Ancient Technology

Opinion

The ancient and mysterious Sphinx, Giza, Egypt.
In 1995, NBC televised a prime-time documentary hosted by actor Charlton Heston and directed by Bill Cote, called Mystery of the Sphinx. The program centered on the research and writings of John Anthony West, a (non-academic) Egyptologist, who, along with Dr. Robert Schoch, a professor of Geology at Boston University, made an astounding discovery on the Great Sphinx of Giza in Egypt.

Our Mission

At Ancient Origins, we believe that one of the most important fields of knowledge we can pursue as human beings is our beginnings. And while some people may seem content with the story as it stands, our view is that there exists countless mysteries, scientific anomalies and surprising artifacts that have yet to be discovered and explained.

The goal of Ancient Origins is to highlight recent archaeological discoveries, peer-reviewed academic research and evidence, as well as offering alternative viewpoints and explanations of science, archaeology, mythology, religion and history around the globe.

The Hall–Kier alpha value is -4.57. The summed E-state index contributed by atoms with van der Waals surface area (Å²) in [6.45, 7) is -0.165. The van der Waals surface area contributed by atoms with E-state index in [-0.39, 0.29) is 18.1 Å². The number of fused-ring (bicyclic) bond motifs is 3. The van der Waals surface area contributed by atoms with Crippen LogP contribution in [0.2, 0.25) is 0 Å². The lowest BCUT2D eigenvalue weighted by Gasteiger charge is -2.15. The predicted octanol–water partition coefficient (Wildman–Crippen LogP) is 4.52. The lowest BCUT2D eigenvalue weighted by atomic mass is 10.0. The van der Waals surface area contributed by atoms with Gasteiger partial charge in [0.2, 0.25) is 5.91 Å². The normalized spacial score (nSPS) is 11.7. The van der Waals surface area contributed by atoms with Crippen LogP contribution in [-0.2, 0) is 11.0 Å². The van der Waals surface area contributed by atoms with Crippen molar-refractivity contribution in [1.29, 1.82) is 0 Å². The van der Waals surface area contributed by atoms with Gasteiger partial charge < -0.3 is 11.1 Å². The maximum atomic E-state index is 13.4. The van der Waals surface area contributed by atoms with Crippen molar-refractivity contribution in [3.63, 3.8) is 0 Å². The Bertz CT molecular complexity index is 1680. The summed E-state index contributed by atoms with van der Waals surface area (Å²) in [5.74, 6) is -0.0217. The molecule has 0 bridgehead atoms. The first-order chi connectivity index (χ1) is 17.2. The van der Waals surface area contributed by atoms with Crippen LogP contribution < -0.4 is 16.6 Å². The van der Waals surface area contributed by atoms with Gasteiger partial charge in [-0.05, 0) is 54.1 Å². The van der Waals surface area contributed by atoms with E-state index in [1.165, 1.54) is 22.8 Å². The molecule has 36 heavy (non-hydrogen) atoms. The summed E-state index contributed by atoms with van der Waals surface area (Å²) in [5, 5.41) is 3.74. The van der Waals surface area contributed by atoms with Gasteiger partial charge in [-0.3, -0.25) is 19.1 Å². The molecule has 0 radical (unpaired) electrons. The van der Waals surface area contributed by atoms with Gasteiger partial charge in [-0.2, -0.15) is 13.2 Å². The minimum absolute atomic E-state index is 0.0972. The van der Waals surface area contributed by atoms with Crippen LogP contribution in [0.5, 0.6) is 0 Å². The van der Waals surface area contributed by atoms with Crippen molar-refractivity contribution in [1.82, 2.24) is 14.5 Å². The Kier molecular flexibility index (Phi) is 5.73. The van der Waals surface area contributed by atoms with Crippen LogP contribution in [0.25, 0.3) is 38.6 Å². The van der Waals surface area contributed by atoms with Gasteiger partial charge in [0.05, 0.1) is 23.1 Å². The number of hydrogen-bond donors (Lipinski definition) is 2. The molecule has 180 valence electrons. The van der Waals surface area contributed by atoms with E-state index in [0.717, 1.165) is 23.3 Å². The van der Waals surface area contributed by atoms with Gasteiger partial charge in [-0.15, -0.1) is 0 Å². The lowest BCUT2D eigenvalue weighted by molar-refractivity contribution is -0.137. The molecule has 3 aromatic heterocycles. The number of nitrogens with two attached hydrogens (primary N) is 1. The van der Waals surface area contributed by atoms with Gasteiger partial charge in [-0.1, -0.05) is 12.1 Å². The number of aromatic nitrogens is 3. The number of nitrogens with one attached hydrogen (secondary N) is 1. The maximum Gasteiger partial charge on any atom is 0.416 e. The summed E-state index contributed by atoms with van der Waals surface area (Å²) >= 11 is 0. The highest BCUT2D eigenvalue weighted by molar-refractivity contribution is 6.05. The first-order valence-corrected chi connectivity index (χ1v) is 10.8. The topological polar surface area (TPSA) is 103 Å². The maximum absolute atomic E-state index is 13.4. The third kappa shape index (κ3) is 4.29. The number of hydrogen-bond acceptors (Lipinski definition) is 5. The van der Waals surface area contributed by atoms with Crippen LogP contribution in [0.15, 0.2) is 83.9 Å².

We’re the only Pop Archaeology site combining scientific research with out-of-the-box perspectives.

By bringing together top experts and authors, this archaeology website explores lost civilizations, examines sacred writings, tours ancient places, investigates ancient discoveries and questions mysterious happenings. Our open community is dedicated to digging into the origins of our species on planet earth, and question wherever the discoveries might take us. We seek to retell the story of our beginnings. 

Ancient Image Galleries

View from the Castle Gate (Burgtor). (Public Domain)
Door surrounded by roots of Tetrameles nudiflora in the Khmer temple of Ta Phrom, Angkor temple complex, located today in Cambodia. (CC BY-SA 3.0)
Cable car in the Xihai (West Sea) Grand Canyon (CC BY-SA 4.0)
Next article